Gabriel Piterberg is a Professor of History and Director of the G.E. von Grunebaum Center for Near East Studies at UCLA. He was born in Buenos Aires, Argentina, and grew up in Israel. He graduated at Tel Aviv University, where he majored in Middle East history and political science (BA), and Middle East and European history (MA). His D.Phil. in the history of the Ottoman Empire is from the University of Oxford. He taught at the University of Durham, England, and Ben Gurion University of the Negev in Israel. Piterberg writes and teaches on the history of the Ottoman Empire and the Mediterranean in the early modern period, and modern themes like colonialism, Zionism, and Palestine/Israel. He writes for the New Left Review and London Review of Books.
Areej Sabbagh-Khoury is pursuing a PhD in the Department of Sociology and Anthropology at Tel Aviv University, where she completed both her BA and MA. Her master’s thesis was entitled “Between the ‘Law of Return’ and the Right of Return; Reflections on Palestinian discourse in Israel.” Her work focuses on settler colonialism and Zionist left in Palestine well as on Palestinian collective memory. Since 2002, she has been a Research Fellow at Mada al-Carmel—Arab Center for Applied Social Research and since 2008 an Academic Coordinator of the Political Participation Project of the Palestinians in Israel at Mada. She has contributed to several books and articles, including her book, co-edited with Nadim N. Rouhana, The Palestinians in Israel: A Guide to History, Politics, and Society (Mada al-Carmel).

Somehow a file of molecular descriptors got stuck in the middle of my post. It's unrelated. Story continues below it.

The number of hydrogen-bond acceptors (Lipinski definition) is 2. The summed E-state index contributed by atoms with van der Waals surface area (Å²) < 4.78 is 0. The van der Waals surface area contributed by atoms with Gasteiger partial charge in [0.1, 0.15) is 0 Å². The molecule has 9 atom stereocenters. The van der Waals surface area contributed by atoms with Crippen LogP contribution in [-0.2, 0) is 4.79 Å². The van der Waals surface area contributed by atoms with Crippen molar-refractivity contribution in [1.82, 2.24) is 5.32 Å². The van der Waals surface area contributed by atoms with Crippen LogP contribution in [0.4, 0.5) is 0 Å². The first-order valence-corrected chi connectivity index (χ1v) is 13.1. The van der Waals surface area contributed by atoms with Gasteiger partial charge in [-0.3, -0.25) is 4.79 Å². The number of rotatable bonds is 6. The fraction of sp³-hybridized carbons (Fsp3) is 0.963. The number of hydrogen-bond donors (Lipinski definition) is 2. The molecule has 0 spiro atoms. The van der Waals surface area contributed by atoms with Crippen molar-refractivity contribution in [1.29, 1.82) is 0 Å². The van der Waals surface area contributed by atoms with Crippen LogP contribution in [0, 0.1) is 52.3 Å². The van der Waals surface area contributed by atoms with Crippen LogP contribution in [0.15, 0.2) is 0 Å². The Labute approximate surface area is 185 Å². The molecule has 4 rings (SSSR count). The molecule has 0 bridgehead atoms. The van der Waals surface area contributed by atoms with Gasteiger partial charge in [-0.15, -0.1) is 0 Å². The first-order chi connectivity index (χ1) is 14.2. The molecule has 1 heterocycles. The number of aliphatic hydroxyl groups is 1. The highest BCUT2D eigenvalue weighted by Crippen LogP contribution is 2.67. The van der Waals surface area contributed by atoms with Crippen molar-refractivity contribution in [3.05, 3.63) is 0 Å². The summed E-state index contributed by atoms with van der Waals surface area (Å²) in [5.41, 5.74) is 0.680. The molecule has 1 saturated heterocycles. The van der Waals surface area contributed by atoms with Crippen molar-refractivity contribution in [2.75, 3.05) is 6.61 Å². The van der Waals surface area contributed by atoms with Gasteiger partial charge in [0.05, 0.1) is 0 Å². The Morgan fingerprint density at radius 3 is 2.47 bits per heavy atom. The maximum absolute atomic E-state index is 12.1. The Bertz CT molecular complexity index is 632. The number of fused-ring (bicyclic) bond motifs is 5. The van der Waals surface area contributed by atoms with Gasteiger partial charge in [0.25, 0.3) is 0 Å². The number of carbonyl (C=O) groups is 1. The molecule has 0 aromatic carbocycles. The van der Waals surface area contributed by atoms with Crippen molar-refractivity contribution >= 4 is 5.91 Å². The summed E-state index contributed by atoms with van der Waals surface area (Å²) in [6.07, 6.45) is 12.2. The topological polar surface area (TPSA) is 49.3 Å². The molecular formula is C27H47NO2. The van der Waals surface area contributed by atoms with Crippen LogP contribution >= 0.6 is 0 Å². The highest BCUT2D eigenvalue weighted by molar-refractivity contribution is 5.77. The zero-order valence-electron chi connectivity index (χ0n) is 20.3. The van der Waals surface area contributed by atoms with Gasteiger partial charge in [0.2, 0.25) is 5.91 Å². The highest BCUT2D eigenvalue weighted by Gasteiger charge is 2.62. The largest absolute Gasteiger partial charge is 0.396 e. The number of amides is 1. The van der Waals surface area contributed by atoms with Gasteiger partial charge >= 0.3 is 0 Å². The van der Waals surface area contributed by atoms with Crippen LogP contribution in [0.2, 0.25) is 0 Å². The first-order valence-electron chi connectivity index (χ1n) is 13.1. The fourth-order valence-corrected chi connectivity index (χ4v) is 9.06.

Gershon Shafir received Bachelor of Arts degrees in Economics, Political Science, and Sociology from Tel Aviv University, his M.A. from the University of California, Los Angeles, and his Ph.D. from the University of California, Berkeley. He is currently the Director of the UCSD Human Rights Minor. His co-authored Being Israeli: The Dynamics of Multiple Citizenships, Cambridge, Cambridge University Press, which won the Middle Eastern Studies Association’s Albert Hourani Award for best book on the Middle East in 2002. Struggle and Survival in Israel and Palestine, an anthology of 25 life histories which he co-edited with Mark Levine, was published by UC Press in 2012. Lessons and Legacies of the 'War on Terror' From Moral Panic to permanent War, co-edited with Everard Meade & William J. Aceves was published by Routledge. He is currently at work on Israel’s settlement policy and international humanitarian law from 1967 to the present. His articles have appeared in the American Journal of Sociology, the British Journal of Sociology, the International Journal of Middle East Studies, Theory and Society, etc. His major area of interest is comparative and historical sociology, with emphases on nationalism, ethnicity, citizenship and human rights.
Cost : Free and open to the public
310 825-1181 email@example.com
Presented by: Center for Near Eastern Studies
Sponsor(s): , Department of History